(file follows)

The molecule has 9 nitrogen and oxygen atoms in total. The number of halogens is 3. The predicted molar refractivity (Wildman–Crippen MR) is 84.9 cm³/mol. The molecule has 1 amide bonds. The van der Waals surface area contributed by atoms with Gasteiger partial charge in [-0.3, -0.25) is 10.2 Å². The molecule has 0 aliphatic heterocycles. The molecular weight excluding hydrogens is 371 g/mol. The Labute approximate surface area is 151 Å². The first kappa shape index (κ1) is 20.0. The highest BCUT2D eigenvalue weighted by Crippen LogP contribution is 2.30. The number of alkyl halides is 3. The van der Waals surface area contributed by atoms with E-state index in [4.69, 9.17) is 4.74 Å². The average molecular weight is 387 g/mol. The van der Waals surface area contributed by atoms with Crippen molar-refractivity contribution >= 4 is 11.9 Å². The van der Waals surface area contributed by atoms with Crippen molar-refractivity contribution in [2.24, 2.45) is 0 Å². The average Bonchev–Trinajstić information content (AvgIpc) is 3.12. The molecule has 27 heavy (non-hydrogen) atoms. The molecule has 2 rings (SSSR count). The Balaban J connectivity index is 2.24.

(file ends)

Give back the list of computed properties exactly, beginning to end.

The molecule has 9 nitrogen and oxygen atoms in total. The number of halogens is 3. The predicted molar refractivity (Wildman–Crippen MR) is 84.9 cm³/mol. The molecule has 1 amide bonds. The van der Waals surface area contributed by atoms with Gasteiger partial charge in [-0.3, -0.25) is 10.2 Å². The molecule has 0 aliphatic heterocycles. The molecular weight excluding hydrogens is 371 g/mol. The Labute approximate surface area is 151 Å². The first kappa shape index (κ1) is 20.0. The highest BCUT2D eigenvalue weighted by Crippen LogP contribution is 2.30. The number of alkyl halides is 3. The van der Waals surface area contributed by atoms with E-state index in [4.69, 9.17) is 4.74 Å². The average molecular weight is 387 g/mol. The van der Waals surface area contributed by atoms with Crippen molar-refractivity contribution >= 4 is 11.9 Å². The van der Waals surface area contributed by atoms with Crippen molar-refractivity contribution in [2.24, 2.45) is 0 Å². The average Bonchev–Trinajstić information content (AvgIpc) is 3.12. The molecule has 27 heavy (non-hydrogen) atoms. The molecule has 2 rings (SSSR count). The Balaban J connectivity index is 2.24.